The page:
For the second World Cup in a row Germany began their campaign in disastrous fashion, frittering away a first half lead to lose 2-1 to Spain. Suddenly, the champions of 2014 face the very realistic prospect of a second straight exit at the group stage, a self-inflicted crisis that was as much about disastrous defensive work as it was the excellence of match winner Takuma Asano.
Every metric would point to Germany having been a vastly superior side for the 75 minutes before Ritsu Doan fired Japan back to parity, but the sense was of a profligate team who lacked a killer instinct at one end and composure at the other. Japan showed both in abundance and although there is plenty of work to be done in escaping a group that includes Spain and Costa Rica they are superbly placed to do so. Unlike Hansi Flick’s side they do not look like a team liable to give anywhere near as many easy chances away as their opponents do.
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At the outset, Japan might have seen precious little of the ball in the first half but they showed an impressive sense for hunting down possession. Daizen Maeda could have sent this game down a very different path in the seventh minute but, after fine work from the Japanese midfield to pick the pocket of a dawdling Ilkay Gundogan, the Celtic striker made his move too soon to slot in past Manuel Neuer.
Those half openings came Japan’s way more than once in the early exchanges, as did ever-expanding spells of German possession. Thomas Muller and Joshua Kimmich would drift from flank to flank, pulling the Japanese backline with them. Indeed almost the entire team seemed to have been dragged out to the right in the 31st minute, with a swipe of his right boot Kimmich dropped the ball onto the feet of David Raum. Shuici Gonda clipped them soon after, the one major error in a resolute defensive display from this team, and Gundogan made him pay from the penalty spot, though as the second arrived the Japan goalkeeper would do all that could be asked of him to repay the debt with a wonderful double save off Serge Gnabry.
Kai Havertz could have wrapped the game up before the interval, but allowed himself to drift offside as he met Jamal Musiala’s cross/shot. That profligacy gave Japan head coach Hajime Moriyasu a chance to change the game. He seized it. Moving to a back three allowed the Blue Samurai to apply far greater pressure down the flanks whilst maintaining the energy they had shown in the first half. Moments after Manuel Neuer’s stunning save denied the dangerous Yunya Ito and Hiroki Sakai guided over the rebound, Germany’s captain could only deflect Takumi Minamino’s cross away from the certainty of an Asano goal to Doan, who provided it instead.
Japan’s winner began in prosaic fashion, something of a nothing ball into the channel turning into a supremely effective pass thanks to Niklas Sule standing two yards behind his German team mates, playing Asano onside. There was still plenty for the former Arsenal striker to do, killing a 60-plus yard pass with one touch and easing the ball above Neuer from a tight angle.
Leon Goretzka fired inches wide in seven minutes of added time but Germany looked just as likely to hand Japan a third, repurposed right back Sule clumsy in the extreme with the ball at his feet. In a desperate last heave, the captain and goalkeeper came up for a barrage of set pieces in the closing seconds but Gonda held firm, amends more than made.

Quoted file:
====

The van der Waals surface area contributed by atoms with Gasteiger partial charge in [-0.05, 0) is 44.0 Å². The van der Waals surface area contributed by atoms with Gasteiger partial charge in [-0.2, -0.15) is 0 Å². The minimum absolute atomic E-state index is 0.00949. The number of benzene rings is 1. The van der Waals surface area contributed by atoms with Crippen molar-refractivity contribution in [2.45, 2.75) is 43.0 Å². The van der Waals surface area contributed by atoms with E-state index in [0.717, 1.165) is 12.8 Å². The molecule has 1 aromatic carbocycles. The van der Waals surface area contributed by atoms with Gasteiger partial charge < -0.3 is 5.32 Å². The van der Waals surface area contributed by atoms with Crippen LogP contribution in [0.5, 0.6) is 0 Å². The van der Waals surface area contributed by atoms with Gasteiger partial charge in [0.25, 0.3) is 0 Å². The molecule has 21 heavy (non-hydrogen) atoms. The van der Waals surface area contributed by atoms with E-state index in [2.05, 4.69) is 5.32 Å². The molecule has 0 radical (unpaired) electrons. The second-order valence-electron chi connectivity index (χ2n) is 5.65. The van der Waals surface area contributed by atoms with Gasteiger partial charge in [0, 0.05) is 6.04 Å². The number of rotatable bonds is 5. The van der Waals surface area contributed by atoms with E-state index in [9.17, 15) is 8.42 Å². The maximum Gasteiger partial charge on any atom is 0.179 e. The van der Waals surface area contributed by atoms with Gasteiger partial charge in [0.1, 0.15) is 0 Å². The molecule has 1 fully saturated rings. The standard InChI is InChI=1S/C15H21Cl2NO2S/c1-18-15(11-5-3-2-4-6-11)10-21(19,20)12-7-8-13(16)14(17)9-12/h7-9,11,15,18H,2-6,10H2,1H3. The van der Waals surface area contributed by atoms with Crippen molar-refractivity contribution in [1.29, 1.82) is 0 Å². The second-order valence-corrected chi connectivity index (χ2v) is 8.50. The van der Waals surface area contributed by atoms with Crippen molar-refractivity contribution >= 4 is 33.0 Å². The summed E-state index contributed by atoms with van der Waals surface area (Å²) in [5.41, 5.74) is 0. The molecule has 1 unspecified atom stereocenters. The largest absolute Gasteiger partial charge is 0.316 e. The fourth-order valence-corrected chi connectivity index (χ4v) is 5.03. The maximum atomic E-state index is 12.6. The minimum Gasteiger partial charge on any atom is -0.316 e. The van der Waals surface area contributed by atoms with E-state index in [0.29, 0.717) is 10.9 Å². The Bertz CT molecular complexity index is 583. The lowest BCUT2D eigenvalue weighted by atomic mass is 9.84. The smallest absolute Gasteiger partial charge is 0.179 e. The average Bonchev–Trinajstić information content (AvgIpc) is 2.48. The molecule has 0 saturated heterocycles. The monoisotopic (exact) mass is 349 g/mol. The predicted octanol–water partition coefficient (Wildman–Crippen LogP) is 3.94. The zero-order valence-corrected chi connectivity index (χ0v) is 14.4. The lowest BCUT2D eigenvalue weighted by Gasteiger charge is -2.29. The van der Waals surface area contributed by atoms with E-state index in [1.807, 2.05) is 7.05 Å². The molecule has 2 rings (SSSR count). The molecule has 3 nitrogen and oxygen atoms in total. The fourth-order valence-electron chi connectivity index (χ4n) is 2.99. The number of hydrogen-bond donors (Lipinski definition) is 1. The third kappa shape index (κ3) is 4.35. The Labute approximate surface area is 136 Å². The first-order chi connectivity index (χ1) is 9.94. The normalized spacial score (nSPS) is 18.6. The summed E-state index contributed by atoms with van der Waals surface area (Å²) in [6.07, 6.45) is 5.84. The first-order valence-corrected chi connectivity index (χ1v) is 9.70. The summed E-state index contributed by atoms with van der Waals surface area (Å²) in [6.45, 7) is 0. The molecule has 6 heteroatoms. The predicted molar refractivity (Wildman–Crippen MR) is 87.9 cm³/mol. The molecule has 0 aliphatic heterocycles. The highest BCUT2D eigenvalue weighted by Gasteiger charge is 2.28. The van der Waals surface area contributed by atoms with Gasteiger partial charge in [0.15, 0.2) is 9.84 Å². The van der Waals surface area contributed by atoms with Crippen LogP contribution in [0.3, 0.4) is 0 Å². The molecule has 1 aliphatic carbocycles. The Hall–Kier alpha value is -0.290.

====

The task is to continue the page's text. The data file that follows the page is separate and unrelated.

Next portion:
Moriyasu turns the tide
This was a game won in the Japan dressing room in the half time interval. Switching out winger Takefusa Kubo for Takehiro Tomiyasu, who plays as a center back for his national team, might have seen a cautious approach on paper but Moriyasu’s switch gave his players the maximum opportunity to exploit Germany’s weakness. Now operating in a 3-4-3, Japan had the width to test Sule and Raum, neither natural full backs, with the wing backs eating up the yards to ensure that Flick’s response of leaving Musiala and Gnabry high was not as effective as it might have been.
For the half hour that followed Moriyasu kept adding fresh legs, not only using the maximum number of substitutes, but also the most moments available to him to add something to the team. Match winner Asano was a pressing dynamo more than willing to chase lost causes… and turn them into something in the case of Japan’s second goal. Kaoru Mitoma might have worn the No.9 but he covered the hard yards as a left wing back, slipping through Minamino, whose cross came to Doan. Three substitutes had turned the tide, another scored the winner. However, the real matchwinner was on the bench the whole time.
Musiala makes his mark on World Cup
If those around him had not been so profligate, it might have been Musiala taking home the man of the match trophy on his World Cup debut. Playing off the left he was a devastating presence for Germany, his innate understanding of space opening up driving lanes for his full back whilst he slipped infield for give and goes with his fellow midfielders. He was always looking to commit defenders and seemed pretty capable of beating them; had he found the net after beating five Japanese defenders, he would have been celebrating one of the great goals in the history of this tournament.
Changes may well be needed for this Germany frontline, even though it created plenty of chances today. Havertz offered little as a center forward and though those behind him performed effectively there did no seem to be sufficient variety in Flick’s attack. Eventually Japan concluded that they could allow their opposition to flick the ball around in front of them and trust that those intricate passing displays would not quite come off if there was not a top striker to finish them. Whatever happens against Spain – when Leroy Sane could be available – Musiala has to stay. At the tender age of 19 he was the player his teammates turned to.